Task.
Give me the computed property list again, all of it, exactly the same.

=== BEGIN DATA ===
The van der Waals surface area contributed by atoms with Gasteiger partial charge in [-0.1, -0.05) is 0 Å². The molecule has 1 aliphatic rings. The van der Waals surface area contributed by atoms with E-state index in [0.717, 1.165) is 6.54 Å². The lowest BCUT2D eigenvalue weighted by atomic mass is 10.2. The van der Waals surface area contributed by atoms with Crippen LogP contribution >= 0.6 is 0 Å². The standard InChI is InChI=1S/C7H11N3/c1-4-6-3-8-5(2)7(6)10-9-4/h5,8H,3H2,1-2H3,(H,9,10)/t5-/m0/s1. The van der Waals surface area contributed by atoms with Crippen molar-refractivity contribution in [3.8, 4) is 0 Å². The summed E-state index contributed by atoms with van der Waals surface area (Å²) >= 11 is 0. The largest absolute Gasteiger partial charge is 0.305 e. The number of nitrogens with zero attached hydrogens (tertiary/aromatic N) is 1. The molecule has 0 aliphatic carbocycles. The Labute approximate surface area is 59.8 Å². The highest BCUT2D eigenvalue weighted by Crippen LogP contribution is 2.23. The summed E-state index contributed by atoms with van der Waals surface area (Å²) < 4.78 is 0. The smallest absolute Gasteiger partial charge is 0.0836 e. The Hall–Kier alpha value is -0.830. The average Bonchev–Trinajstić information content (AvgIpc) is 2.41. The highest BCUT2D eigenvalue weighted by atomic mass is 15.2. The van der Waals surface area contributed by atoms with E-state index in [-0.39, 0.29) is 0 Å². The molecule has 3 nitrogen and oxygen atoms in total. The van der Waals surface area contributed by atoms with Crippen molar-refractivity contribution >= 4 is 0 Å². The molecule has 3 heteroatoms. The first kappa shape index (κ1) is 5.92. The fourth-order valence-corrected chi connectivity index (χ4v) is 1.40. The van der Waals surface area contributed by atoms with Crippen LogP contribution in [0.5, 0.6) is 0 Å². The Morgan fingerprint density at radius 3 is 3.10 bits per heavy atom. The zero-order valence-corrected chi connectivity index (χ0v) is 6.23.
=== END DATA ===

The van der Waals surface area contributed by atoms with Gasteiger partial charge in [-0.1, -0.05) is 0 Å². The molecule has 1 aliphatic rings. The van der Waals surface area contributed by atoms with E-state index in [0.717, 1.165) is 6.54 Å². The lowest BCUT2D eigenvalue weighted by atomic mass is 10.2. The van der Waals surface area contributed by atoms with Crippen LogP contribution >= 0.6 is 0 Å². The standard InChI is InChI=1S/C7H11N3/c1-4-6-3-8-5(2)7(6)10-9-4/h5,8H,3H2,1-2H3,(H,9,10)/t5-/m0/s1. The van der Waals surface area contributed by atoms with Crippen molar-refractivity contribution in [3.8, 4) is 0 Å². The summed E-state index contributed by atoms with van der Waals surface area (Å²) >= 11 is 0. The largest absolute Gasteiger partial charge is 0.305 e. The number of nitrogens with zero attached hydrogens (tertiary/aromatic N) is 1. The molecule has 0 aliphatic carbocycles. The Labute approximate surface area is 59.8 Å². The highest BCUT2D eigenvalue weighted by Crippen LogP contribution is 2.23. The summed E-state index contributed by atoms with van der Waals surface area (Å²) < 4.78 is 0. The smallest absolute Gasteiger partial charge is 0.0836 e. The Hall–Kier alpha value is -0.830. The average Bonchev–Trinajstić information content (AvgIpc) is 2.41. The highest BCUT2D eigenvalue weighted by atomic mass is 15.2. The van der Waals surface area contributed by atoms with E-state index in [-0.39, 0.29) is 0 Å². The molecule has 3 nitrogen and oxygen atoms in total. The van der Waals surface area contributed by atoms with Crippen molar-refractivity contribution >= 4 is 0 Å². The molecule has 3 heteroatoms. The first kappa shape index (κ1) is 5.92. The fourth-order valence-corrected chi connectivity index (χ4v) is 1.40. The van der Waals surface area contributed by atoms with Crippen LogP contribution in [0.5, 0.6) is 0 Å². The Morgan fingerprint density at radius 3 is 3.10 bits per heavy atom. The zero-order valence-corrected chi connectivity index (χ0v) is 6.23.